My suggestion, if it fits for you, is to identify just a handful of folks who are really lifegiving to you. Which people see you and accept you as-is, while also calling on you to be the true, vibrant version of yourself? We’re talking safety AND accountability — that’s love, y’all. That might be a future post in itself. Which people will have your back when you need to vent about how your coworker takes ALL the space talking about their WHATEVER in the Zoom meetings and have your back when you need to share about how it’s really hard to find any motivation to get through the day meaningfully? Who is the person who cares that FINALLY you found a person who can cut your bangs right but who also is invested in your personal growth as a human? Who are the people who we have co-created safety, accountability, and love with? These are the relationships to nurture.
If you’re one of the many who are experiencing what I like to call a “friend revolution” where maybe you are rebuilding after a loss of friendships, I know this may be a hard post to read. I see that and honor that. I also will remind you what my therapist (your grandtherapist) told me: We can hold loss, grief, gratitude, and opportunity at the same time. We can recognize the loss of friends, the grief of loneliness or longing for community that sees us, the gratitude that we no longer accept friendships that do not serve us, and the opportunity to rebuild in a meaningful way.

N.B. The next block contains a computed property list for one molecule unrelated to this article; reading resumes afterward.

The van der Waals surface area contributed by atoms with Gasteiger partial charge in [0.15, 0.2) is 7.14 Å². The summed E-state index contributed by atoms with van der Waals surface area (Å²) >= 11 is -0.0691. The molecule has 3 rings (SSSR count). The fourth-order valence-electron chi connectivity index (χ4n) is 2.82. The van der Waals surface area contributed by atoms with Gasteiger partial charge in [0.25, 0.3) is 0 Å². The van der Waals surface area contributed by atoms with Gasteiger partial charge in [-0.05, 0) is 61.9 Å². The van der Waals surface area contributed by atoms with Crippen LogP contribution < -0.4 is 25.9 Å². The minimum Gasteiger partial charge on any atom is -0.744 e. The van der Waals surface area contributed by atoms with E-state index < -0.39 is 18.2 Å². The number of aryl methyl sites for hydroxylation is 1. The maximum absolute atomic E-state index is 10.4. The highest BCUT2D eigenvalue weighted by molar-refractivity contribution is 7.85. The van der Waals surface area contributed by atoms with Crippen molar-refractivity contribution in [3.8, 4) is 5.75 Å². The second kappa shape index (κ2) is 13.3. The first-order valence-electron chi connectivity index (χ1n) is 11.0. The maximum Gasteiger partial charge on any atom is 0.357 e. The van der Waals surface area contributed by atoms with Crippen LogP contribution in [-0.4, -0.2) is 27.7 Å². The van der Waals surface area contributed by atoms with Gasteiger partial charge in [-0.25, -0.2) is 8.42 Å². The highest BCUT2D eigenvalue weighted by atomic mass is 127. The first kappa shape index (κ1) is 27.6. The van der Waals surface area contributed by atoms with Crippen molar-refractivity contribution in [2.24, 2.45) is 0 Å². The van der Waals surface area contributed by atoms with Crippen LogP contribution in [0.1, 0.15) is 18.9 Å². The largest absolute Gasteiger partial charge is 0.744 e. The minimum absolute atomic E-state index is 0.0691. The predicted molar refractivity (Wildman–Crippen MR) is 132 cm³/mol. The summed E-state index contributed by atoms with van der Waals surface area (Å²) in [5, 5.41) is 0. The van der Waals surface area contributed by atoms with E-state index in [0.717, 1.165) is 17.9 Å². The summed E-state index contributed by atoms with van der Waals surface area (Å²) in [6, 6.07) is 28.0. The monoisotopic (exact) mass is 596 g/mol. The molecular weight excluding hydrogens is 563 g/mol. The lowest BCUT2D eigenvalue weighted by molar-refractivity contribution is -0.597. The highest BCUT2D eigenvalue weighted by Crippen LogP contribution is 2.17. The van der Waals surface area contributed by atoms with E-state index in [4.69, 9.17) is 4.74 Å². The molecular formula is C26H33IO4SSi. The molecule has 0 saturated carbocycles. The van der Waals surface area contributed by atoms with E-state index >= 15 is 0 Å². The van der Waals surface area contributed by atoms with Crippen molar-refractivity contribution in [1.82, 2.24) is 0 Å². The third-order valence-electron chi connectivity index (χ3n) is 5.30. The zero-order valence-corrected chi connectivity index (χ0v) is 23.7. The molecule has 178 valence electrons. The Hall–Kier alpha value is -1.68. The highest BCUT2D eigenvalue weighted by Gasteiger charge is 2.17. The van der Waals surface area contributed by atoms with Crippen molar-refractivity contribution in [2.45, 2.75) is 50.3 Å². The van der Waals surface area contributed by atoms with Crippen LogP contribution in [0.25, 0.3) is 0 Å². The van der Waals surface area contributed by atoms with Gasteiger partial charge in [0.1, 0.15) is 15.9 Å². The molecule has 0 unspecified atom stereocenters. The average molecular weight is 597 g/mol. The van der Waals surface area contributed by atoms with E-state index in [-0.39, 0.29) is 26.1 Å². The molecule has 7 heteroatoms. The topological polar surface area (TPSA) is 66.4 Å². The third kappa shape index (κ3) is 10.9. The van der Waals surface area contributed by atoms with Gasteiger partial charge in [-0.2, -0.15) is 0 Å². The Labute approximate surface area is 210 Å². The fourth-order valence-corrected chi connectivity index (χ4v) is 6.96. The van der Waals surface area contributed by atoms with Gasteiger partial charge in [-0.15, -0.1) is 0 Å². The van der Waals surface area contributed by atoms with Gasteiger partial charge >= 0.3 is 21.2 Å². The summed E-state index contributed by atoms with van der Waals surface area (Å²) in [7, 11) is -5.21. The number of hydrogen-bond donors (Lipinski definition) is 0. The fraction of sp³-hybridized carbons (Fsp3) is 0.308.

Boundary setting is also our best friend. We can learn what we have emotional/social space for and express this to our loved ones — maybe we really need to “podcast” (a term my loved ones and I use when one of us needs to monologue) and we ask our friend if they have some time in the next few days to hear us. Maybe we don’t have bandwidth to FaceTime with someone now, but we send them a text or photo and a future time we can connect meaningfully. This creates trust, connection, and healthy, beautiful interdependence without codependence or hyper-independence. In a time when we really may be experiencing heightened autonomic arousal/anxiety/etc., boundary setting BUT pursuing healthy, trusting, loving social relationships can be truly calming to our nervous systems (Hello, polyvagal theory!) and a lifeline to help us through the never-ending hardships all around us.
For some of us, if we find ourselves exhausted socially or not quite being seen or fulfilled, we may need to pare down the relationships we nurture to really focus on ones that are meaningful. One day, things will change and we can re-engage in the wider community relationships, but for many that day hasn’t yet come. For others, we have the opportunity to find people who can sit with us for the mundane and the deep.
Maintaining friendships when the world is hard is difficult. It’s also critical. Our community upholds us, and we uphold others as part of the community. We cannot thrive on our own — we were never meant to.